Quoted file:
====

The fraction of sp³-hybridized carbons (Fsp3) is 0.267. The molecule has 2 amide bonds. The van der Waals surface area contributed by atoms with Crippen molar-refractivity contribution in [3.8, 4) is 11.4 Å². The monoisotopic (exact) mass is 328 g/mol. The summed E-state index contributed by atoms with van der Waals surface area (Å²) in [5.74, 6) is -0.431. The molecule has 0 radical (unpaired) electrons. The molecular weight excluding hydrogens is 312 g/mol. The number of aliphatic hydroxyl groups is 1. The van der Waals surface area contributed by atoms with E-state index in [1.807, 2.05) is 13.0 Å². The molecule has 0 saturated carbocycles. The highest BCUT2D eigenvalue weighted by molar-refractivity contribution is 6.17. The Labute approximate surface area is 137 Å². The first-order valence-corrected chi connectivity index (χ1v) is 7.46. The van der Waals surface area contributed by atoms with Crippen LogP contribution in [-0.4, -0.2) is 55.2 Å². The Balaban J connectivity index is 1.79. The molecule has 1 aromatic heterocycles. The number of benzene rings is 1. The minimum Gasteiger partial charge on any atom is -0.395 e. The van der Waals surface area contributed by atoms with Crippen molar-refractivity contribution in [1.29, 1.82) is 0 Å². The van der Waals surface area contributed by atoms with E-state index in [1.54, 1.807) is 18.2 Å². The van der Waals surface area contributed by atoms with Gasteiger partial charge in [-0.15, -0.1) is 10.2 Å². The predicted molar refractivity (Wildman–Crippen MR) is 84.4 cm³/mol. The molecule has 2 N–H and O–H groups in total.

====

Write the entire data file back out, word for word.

The fraction of sp³-hybridized carbons (Fsp3) is 0.267. The molecule has 2 amide bonds. The van der Waals surface area contributed by atoms with Crippen molar-refractivity contribution in [3.8, 4) is 11.4 Å². The monoisotopic (exact) mass is 328 g/mol. The summed E-state index contributed by atoms with van der Waals surface area (Å²) in [5.74, 6) is -0.431. The molecule has 0 radical (unpaired) electrons. The molecular weight excluding hydrogens is 312 g/mol. The number of aliphatic hydroxyl groups is 1. The van der Waals surface area contributed by atoms with E-state index in [1.807, 2.05) is 13.0 Å². The molecule has 0 saturated carbocycles. The highest BCUT2D eigenvalue weighted by molar-refractivity contribution is 6.17. The Labute approximate surface area is 137 Å². The first-order valence-corrected chi connectivity index (χ1v) is 7.46. The van der Waals surface area contributed by atoms with Crippen LogP contribution in [-0.4, -0.2) is 55.2 Å². The Balaban J connectivity index is 1.79. The molecule has 1 aromatic heterocycles. The number of benzene rings is 1. The minimum Gasteiger partial charge on any atom is -0.395 e. The van der Waals surface area contributed by atoms with Crippen molar-refractivity contribution in [1.29, 1.82) is 0 Å². The van der Waals surface area contributed by atoms with E-state index in [1.54, 1.807) is 18.2 Å². The van der Waals surface area contributed by atoms with Gasteiger partial charge in [-0.15, -0.1) is 10.2 Å². The predicted molar refractivity (Wildman–Crippen MR) is 84.4 cm³/mol. The molecule has 2 N–H and O–H groups in total.